're so many stakeholders, what i would call a responsible stakeholders, at the local level, benefit from current arrangements that the leadership would have to be taking on. so, i think that taking on some elements of the economic reform program are much more likely, and the political reform area i think though that ultimately the chinese will have to do both and we need to encourage them to do both. >> dr. frieden? >> there are a wide array of issues that the new chinese leader will have to address, and in particular, just mentioned the importance of economic reforms. and i think it is the case that many people in china come including people at the high levels of the chinese system recognize the current economic model, the one that china has been following for the last 20 or 30 years is not sustainable, that it emphasizes investment over domestic consumption, it emphasizes exports and that it has produced it is beginning to produce distortions in china's economy which may set it up for future crises, and that those could happen sooner rather than later. but the recognition of those prob
that is so polluting and so damaging. so i do think there's some priorities. i also think with the local community wants, matters a lot. i don't live in indian point. i'm not running to represent indian point, so i do think we have to ask the constituents of their what they want. i talk to people where the power plants are, and there accountable with it and there's a lot of jobs. i do think it's very, very important. in indian point that might be a completely different situation and i think we have to ask the people there what they want to do. i presume the government is doing the. >> moderator: and two, trenton. ann marie buerkle, but we do, what you agree with what the governor wants to do about indian point, shut it down or not? buerkle: i do not and i don't think dan answered the question. this country needs a companies of energy policy, which not just this administration, several administrations have failed to put together. and that energy policy needs to be all sources of energy. we need to do the things they think carefully why we protect the environment. we have reserves, with oi
. >> the crossroads different venues also engage in more localized regions, states, congressional and senate. a bit about how you choose your priorities since you have a broader scope than is. >> that's a good question. the goal of american crossroads is to be president obama into electing a president but were also heavily invested in senate and house races. a lot of the other super pacs or not. we are focused on all of the senate races are where you see a lot more of the advertising earlier on just because senate races, people figure, pay more attention earlier. will also engage in number of house races problems later. >> look, that's the other thing. crossroads place an outsized role in the senate races, and don't think that these two are not wind. i'm not suggesting it nefarious, but even if let's just say there's parity between the democrats and republicans in presidential advertising, the republican side, crossroads and others, our way of outspending on the senate races and house races. and those all have an impact because it's the infinite, how do people feel when there's millions of dollars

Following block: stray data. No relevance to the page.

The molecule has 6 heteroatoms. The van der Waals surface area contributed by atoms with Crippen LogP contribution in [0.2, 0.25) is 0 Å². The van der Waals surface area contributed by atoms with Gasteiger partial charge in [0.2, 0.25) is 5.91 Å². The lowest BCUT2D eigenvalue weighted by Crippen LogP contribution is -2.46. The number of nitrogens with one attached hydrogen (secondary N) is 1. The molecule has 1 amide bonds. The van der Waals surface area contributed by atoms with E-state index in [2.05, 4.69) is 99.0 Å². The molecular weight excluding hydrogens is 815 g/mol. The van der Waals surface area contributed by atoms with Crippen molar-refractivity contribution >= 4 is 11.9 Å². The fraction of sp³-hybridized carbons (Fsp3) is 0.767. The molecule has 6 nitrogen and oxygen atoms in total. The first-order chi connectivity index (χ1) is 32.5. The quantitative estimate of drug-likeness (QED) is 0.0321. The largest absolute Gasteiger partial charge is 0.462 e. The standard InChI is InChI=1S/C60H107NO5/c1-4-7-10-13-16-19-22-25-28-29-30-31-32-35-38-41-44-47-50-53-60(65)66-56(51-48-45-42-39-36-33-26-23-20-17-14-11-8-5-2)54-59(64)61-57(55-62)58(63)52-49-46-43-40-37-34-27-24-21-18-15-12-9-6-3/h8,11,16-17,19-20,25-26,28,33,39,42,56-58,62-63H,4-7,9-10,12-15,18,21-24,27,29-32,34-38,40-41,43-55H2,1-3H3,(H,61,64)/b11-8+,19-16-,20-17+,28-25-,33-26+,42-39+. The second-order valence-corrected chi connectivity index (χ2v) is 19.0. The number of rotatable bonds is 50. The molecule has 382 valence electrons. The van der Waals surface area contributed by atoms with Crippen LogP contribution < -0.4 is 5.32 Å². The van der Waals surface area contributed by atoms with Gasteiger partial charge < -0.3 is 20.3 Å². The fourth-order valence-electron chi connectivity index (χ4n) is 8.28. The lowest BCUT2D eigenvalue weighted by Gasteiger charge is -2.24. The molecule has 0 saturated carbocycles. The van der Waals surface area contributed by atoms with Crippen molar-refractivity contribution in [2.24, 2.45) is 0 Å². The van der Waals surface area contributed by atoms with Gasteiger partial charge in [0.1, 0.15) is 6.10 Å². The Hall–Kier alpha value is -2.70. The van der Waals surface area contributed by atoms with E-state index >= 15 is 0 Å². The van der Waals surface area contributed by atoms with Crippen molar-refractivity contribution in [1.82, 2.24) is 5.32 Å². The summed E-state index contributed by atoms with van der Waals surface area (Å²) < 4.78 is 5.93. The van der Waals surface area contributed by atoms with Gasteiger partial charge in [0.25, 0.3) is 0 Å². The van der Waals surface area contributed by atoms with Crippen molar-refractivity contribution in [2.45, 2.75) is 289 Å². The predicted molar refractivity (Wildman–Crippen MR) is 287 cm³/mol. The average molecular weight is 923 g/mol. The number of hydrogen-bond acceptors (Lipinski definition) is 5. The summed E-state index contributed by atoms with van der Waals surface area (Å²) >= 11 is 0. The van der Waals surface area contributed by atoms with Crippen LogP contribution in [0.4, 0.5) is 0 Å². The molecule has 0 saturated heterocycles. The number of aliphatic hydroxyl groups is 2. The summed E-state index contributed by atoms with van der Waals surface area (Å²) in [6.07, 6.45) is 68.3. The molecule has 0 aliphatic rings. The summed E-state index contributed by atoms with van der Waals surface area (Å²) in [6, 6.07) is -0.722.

michael moore, nancy pelosi. think your local college professor. you know, think the driver of the crazy car with all of the bush is hitler bumper stickers on the back of the car. think the gender studies wearing the head band at your local whole foods store. you get the picture; right? they no , nominate professions leaving a cultural imprint, cultures like journal ism, arts, academia, and america's fastest band of intertapers, circumstance day sew lay success bats. who are these people who call themselves liberals? how does such a small group impact our lives? what motivates them? i'm in an excellent position to answer the deep questions because i've been watching liberals closely for over 30 years, studied liberals like jane goodall studies her chimps. [laughter] in their natural habitats and without judgment, in silence mostly because we barely speak the same language. i've been tireless in research. i lived with liberals, broke bread with them, humored them, teased them, prodded them, and, yes, even loved some of them, some my friends, and some members of my own family. my commitme